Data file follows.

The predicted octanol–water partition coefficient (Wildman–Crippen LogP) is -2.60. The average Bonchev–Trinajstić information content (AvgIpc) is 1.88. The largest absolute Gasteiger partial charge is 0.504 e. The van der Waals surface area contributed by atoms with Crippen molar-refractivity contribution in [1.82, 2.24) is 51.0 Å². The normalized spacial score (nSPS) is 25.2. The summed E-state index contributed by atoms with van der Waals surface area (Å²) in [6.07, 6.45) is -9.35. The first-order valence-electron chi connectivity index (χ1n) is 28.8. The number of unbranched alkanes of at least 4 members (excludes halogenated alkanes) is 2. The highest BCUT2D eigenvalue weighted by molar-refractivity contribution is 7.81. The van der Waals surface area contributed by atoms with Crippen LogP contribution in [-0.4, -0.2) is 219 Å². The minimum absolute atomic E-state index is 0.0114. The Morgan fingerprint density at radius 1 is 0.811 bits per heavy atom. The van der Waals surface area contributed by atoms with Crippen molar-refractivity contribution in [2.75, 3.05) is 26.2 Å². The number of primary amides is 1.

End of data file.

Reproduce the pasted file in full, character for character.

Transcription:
The predicted octanol–water partition coefficient (Wildman–Crippen LogP) is -2.60. The average Bonchev–Trinajstić information content (AvgIpc) is 1.88. The largest absolute Gasteiger partial charge is 0.504 e. The van der Waals surface area contributed by atoms with Crippen molar-refractivity contribution in [1.82, 2.24) is 51.0 Å². The normalized spacial score (nSPS) is 25.2. The summed E-state index contributed by atoms with van der Waals surface area (Å²) in [6.07, 6.45) is -9.35. The first-order valence-electron chi connectivity index (χ1n) is 28.8. The number of unbranched alkanes of at least 4 members (excludes halogenated alkanes) is 2. The highest BCUT2D eigenvalue weighted by molar-refractivity contribution is 7.81. The van der Waals surface area contributed by atoms with Crippen LogP contribution in [-0.4, -0.2) is 219 Å². The minimum absolute atomic E-state index is 0.0114. The Morgan fingerprint density at radius 1 is 0.811 bits per heavy atom. The van der Waals surface area contributed by atoms with Crippen molar-refractivity contribution in [2.75, 3.05) is 26.2 Å². The number of primary amides is 1.